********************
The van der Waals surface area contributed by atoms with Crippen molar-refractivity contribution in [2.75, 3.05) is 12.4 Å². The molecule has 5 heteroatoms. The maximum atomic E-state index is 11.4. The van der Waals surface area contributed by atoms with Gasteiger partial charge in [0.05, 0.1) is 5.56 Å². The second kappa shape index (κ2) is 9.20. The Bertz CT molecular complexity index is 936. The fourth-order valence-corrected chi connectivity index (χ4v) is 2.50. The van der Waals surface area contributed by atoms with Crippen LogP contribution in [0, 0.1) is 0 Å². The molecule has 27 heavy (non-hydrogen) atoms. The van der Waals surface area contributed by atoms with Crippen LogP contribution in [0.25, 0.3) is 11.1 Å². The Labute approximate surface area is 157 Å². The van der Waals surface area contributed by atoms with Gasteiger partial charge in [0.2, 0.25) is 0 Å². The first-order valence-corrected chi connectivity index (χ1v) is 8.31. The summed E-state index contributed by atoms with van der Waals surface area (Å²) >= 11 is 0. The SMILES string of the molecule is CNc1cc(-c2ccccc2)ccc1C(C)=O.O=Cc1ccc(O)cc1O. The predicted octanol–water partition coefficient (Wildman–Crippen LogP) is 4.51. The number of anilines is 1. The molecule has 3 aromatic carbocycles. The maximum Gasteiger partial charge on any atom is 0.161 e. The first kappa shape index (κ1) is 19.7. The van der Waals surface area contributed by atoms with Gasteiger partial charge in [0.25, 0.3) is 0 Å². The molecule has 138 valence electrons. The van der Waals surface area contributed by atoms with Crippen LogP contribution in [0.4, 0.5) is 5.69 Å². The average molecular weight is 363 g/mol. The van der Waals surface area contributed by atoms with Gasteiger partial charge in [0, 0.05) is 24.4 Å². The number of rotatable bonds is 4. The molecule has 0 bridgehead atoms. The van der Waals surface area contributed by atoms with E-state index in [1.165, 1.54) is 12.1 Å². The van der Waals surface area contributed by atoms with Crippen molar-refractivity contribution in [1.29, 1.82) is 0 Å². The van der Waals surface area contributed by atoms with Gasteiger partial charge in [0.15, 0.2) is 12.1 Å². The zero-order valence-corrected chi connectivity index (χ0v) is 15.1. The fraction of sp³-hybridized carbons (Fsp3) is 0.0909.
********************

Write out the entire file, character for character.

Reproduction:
The van der Waals surface area contributed by atoms with Crippen molar-refractivity contribution in [2.75, 3.05) is 12.4 Å². The molecule has 5 heteroatoms. The maximum atomic E-state index is 11.4. The van der Waals surface area contributed by atoms with Gasteiger partial charge in [0.05, 0.1) is 5.56 Å². The second kappa shape index (κ2) is 9.20. The Bertz CT molecular complexity index is 936. The fourth-order valence-corrected chi connectivity index (χ4v) is 2.50. The van der Waals surface area contributed by atoms with Crippen LogP contribution in [0, 0.1) is 0 Å². The molecule has 27 heavy (non-hydrogen) atoms. The van der Waals surface area contributed by atoms with Crippen LogP contribution in [0.25, 0.3) is 11.1 Å². The Labute approximate surface area is 157 Å². The van der Waals surface area contributed by atoms with Gasteiger partial charge in [0.2, 0.25) is 0 Å². The first-order valence-corrected chi connectivity index (χ1v) is 8.31. The summed E-state index contributed by atoms with van der Waals surface area (Å²) >= 11 is 0. The SMILES string of the molecule is CNc1cc(-c2ccccc2)ccc1C(C)=O.O=Cc1ccc(O)cc1O. The predicted octanol–water partition coefficient (Wildman–Crippen LogP) is 4.51. The number of anilines is 1. The molecule has 3 aromatic carbocycles. The maximum Gasteiger partial charge on any atom is 0.161 e. The first kappa shape index (κ1) is 19.7. The van der Waals surface area contributed by atoms with Gasteiger partial charge in [0.25, 0.3) is 0 Å². The molecule has 138 valence electrons. The van der Waals surface area contributed by atoms with Crippen LogP contribution in [0.4, 0.5) is 5.69 Å². The average molecular weight is 363 g/mol. The van der Waals surface area contributed by atoms with Gasteiger partial charge in [0, 0.05) is 24.4 Å². The number of rotatable bonds is 4. The molecule has 0 bridgehead atoms. The van der Waals surface area contributed by atoms with E-state index in [1.165, 1.54) is 12.1 Å². The van der Waals surface area contributed by atoms with Crippen molar-refractivity contribution in [1.29, 1.82) is 0 Å². The van der Waals surface area contributed by atoms with Gasteiger partial charge in [0.15, 0.2) is 12.1 Å². The zero-order valence-corrected chi connectivity index (χ0v) is 15.1. The fraction of sp³-hybridized carbons (Fsp3) is 0.0909.